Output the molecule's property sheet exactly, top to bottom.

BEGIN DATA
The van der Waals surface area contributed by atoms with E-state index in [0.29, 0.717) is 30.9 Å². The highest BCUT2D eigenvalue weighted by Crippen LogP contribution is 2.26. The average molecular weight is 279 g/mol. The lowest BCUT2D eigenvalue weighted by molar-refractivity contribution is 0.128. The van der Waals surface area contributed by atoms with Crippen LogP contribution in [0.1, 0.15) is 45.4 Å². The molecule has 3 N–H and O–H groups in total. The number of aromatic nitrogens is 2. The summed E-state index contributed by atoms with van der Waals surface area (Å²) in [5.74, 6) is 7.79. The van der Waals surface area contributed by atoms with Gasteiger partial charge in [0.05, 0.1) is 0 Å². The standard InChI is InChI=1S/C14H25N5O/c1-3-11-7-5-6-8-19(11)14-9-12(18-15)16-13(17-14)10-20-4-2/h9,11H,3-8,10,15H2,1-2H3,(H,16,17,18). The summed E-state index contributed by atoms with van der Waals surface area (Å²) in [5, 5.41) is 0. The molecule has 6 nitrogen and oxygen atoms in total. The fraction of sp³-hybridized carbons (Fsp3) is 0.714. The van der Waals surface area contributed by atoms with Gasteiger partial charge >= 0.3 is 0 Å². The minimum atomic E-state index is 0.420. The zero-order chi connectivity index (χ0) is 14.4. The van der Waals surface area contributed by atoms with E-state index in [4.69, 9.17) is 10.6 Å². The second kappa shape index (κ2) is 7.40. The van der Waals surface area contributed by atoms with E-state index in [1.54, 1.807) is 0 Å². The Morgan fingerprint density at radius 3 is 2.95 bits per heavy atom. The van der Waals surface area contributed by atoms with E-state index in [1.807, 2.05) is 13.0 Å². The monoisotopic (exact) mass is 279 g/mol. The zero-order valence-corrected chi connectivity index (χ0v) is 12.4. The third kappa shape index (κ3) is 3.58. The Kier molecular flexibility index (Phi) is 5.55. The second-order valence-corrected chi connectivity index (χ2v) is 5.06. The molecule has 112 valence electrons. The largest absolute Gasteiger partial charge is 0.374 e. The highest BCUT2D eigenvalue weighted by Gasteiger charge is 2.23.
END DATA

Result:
The van der Waals surface area contributed by atoms with E-state index in [0.29, 0.717) is 30.9 Å². The highest BCUT2D eigenvalue weighted by Crippen LogP contribution is 2.26. The average molecular weight is 279 g/mol. The lowest BCUT2D eigenvalue weighted by molar-refractivity contribution is 0.128. The van der Waals surface area contributed by atoms with Crippen LogP contribution in [0.1, 0.15) is 45.4 Å². The molecule has 3 N–H and O–H groups in total. The number of aromatic nitrogens is 2. The summed E-state index contributed by atoms with van der Waals surface area (Å²) in [5.74, 6) is 7.79. The van der Waals surface area contributed by atoms with Gasteiger partial charge in [0.05, 0.1) is 0 Å². The standard InChI is InChI=1S/C14H25N5O/c1-3-11-7-5-6-8-19(11)14-9-12(18-15)16-13(17-14)10-20-4-2/h9,11H,3-8,10,15H2,1-2H3,(H,16,17,18). The summed E-state index contributed by atoms with van der Waals surface area (Å²) in [5, 5.41) is 0. The molecule has 6 nitrogen and oxygen atoms in total. The fraction of sp³-hybridized carbons (Fsp3) is 0.714. The van der Waals surface area contributed by atoms with Gasteiger partial charge >= 0.3 is 0 Å². The minimum atomic E-state index is 0.420. The zero-order chi connectivity index (χ0) is 14.4. The van der Waals surface area contributed by atoms with E-state index in [4.69, 9.17) is 10.6 Å². The second kappa shape index (κ2) is 7.40. The van der Waals surface area contributed by atoms with E-state index in [1.54, 1.807) is 0 Å². The Morgan fingerprint density at radius 3 is 2.95 bits per heavy atom. The van der Waals surface area contributed by atoms with E-state index in [1.807, 2.05) is 13.0 Å². The monoisotopic (exact) mass is 279 g/mol. The zero-order valence-corrected chi connectivity index (χ0v) is 12.4. The third kappa shape index (κ3) is 3.58. The Kier molecular flexibility index (Phi) is 5.55. The second-order valence-corrected chi connectivity index (χ2v) is 5.06. The molecule has 112 valence electrons. The largest absolute Gasteiger partial charge is 0.374 e. The highest BCUT2D eigenvalue weighted by Gasteiger charge is 2.23.